De Profundis: Humiliation, Viewed Spiritually, Can be Humbling.
A recent post brought comments from friends which were very pertinent and focused on my inability to see the real world from a woman's point of view/ No big surprise there. elainegrey noted that certain spiritual advice seems to be only by men and about men, that women are not considered seriously as participants in the import doings of life. Then she added what i first thought to be a contradictory statement. In response to my remark that vow of poverty might mean little to a poor person and a vow of obedience might be meaningless to a slave, she suggested the slaves vow of obedience ennobles the concept of obedience and the impoverished persons vow of poverty changes poverty from involuntary to voluntary. Hmmm, the condition of poverty can be dealt with by acquiring acceptance or by acquiring wealth.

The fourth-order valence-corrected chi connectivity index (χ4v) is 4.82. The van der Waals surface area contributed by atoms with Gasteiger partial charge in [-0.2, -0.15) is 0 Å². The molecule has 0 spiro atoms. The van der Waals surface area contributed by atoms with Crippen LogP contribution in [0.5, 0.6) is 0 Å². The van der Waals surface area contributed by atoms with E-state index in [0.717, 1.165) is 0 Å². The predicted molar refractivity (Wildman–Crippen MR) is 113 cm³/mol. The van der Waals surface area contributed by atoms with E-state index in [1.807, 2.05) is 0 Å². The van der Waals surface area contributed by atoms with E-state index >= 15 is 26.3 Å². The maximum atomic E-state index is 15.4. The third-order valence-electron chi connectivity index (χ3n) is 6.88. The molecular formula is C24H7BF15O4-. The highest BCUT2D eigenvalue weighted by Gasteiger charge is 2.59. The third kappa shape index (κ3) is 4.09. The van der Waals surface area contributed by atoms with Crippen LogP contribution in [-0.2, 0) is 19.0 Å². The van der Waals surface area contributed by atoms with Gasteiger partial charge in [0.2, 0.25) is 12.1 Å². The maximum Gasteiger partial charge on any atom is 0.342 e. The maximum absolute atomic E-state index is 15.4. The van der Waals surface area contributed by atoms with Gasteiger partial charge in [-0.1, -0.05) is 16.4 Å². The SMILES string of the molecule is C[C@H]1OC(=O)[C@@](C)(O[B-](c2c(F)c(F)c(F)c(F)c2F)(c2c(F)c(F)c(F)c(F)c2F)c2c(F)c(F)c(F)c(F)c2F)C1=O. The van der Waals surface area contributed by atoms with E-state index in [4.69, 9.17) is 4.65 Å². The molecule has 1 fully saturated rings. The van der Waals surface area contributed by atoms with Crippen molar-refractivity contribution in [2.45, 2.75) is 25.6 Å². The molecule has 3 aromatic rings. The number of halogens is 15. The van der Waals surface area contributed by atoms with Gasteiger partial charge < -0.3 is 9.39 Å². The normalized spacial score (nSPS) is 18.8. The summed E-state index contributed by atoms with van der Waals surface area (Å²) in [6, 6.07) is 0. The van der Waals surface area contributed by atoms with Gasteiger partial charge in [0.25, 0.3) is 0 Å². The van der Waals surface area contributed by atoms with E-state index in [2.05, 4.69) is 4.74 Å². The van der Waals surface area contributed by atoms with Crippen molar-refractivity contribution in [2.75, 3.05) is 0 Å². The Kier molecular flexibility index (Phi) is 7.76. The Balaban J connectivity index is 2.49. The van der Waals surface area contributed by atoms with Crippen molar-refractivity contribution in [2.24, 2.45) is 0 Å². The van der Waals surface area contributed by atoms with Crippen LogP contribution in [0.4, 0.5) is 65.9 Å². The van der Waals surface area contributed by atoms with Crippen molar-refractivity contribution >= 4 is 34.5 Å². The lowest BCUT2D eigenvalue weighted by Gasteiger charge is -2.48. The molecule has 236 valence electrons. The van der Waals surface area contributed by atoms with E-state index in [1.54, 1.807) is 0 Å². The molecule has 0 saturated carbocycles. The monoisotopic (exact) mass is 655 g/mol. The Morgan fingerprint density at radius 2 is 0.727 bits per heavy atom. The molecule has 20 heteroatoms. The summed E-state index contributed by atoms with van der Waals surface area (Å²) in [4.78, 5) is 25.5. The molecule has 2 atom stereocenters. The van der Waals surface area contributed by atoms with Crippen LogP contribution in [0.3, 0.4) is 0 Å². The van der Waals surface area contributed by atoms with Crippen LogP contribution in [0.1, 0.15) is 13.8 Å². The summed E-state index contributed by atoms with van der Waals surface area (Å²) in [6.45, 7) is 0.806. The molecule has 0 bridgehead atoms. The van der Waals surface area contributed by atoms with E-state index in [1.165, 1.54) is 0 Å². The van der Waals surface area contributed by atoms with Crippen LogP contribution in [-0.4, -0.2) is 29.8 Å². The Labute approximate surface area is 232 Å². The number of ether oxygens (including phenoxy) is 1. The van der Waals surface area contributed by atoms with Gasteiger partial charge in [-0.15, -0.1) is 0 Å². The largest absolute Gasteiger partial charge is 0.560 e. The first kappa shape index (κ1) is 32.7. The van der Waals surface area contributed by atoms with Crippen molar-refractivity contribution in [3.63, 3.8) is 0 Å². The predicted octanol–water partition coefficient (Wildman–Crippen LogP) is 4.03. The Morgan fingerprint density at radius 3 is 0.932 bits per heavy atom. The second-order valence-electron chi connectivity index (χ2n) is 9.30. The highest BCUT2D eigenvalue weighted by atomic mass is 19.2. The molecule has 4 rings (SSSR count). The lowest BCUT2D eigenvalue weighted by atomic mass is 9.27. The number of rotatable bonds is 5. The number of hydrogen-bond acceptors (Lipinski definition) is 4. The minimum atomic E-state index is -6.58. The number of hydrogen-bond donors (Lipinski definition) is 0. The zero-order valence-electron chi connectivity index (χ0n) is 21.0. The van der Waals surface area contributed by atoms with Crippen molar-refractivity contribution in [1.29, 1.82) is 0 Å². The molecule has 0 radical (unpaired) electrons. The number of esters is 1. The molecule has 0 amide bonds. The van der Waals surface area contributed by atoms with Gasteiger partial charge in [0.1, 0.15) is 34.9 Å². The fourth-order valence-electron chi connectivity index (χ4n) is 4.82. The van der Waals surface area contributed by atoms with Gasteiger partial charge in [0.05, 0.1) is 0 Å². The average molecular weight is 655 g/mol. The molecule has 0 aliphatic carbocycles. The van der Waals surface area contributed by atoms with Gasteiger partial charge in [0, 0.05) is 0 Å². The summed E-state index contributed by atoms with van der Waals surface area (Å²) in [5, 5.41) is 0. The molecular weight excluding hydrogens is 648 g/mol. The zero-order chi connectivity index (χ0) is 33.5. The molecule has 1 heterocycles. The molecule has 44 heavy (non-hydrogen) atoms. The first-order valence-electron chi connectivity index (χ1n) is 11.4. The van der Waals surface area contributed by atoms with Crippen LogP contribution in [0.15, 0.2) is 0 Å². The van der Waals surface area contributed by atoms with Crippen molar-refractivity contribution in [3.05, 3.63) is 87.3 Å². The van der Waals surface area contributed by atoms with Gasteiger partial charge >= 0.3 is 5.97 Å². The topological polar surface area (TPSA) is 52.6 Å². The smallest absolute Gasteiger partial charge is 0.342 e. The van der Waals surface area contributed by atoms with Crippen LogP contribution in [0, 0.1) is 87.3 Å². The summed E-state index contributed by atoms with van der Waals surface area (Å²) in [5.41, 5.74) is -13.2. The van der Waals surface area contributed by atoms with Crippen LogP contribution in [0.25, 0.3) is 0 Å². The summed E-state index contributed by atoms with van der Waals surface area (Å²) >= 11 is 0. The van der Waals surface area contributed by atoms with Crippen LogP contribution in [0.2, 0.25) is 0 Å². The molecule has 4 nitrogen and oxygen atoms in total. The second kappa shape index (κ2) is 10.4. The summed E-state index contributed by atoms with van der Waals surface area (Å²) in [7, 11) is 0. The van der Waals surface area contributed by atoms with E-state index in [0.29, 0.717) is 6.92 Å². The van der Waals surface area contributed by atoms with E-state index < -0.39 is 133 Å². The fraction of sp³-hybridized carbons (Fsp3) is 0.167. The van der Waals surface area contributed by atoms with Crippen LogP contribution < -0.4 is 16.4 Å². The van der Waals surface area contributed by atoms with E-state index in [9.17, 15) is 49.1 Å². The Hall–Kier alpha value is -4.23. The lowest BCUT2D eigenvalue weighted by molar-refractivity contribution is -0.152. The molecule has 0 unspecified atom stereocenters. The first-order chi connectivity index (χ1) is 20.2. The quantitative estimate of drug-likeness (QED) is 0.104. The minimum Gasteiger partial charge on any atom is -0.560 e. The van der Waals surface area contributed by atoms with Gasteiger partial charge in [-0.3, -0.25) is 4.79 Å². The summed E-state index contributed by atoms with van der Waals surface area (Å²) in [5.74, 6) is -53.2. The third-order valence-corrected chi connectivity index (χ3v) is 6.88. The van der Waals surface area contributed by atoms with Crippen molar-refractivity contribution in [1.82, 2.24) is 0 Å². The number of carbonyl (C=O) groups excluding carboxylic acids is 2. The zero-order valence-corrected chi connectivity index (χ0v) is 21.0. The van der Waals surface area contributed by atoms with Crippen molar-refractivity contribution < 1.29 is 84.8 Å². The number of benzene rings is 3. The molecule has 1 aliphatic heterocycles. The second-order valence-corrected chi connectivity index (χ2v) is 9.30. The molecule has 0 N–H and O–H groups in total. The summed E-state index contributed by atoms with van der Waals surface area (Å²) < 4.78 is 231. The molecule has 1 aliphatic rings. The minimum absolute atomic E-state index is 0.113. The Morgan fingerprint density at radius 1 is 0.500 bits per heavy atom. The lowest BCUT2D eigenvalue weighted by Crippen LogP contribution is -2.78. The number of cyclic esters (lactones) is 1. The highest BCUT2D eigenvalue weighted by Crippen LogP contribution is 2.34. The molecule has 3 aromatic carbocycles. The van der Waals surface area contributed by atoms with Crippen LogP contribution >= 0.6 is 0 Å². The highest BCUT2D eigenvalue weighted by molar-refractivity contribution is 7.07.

I had this in my mind as i listened to a NPR interview with Wayne Krogenbaum ( ?) on the subject of humiliation. Humiliation, if it does not destroy a person, leaves a part of the self (the better part?) intact, and from that fragment, a new and better self can be built.. He cited the life of Oscar Wilde as an example. Now i must read De Profundis.
There is an outlaw in each of us who must decide how and whether each particular rule designed by others applies to her or him. Of course rule breaking has consequences, but suffering those consequences does not make me superior or inferior to anyone else. I decide how i will act, sometimes taking into consideration consequence, others decide how they will react. If their reaction includes humiliation, i should learn that in the shredded bits of my small self, the greater truer self abides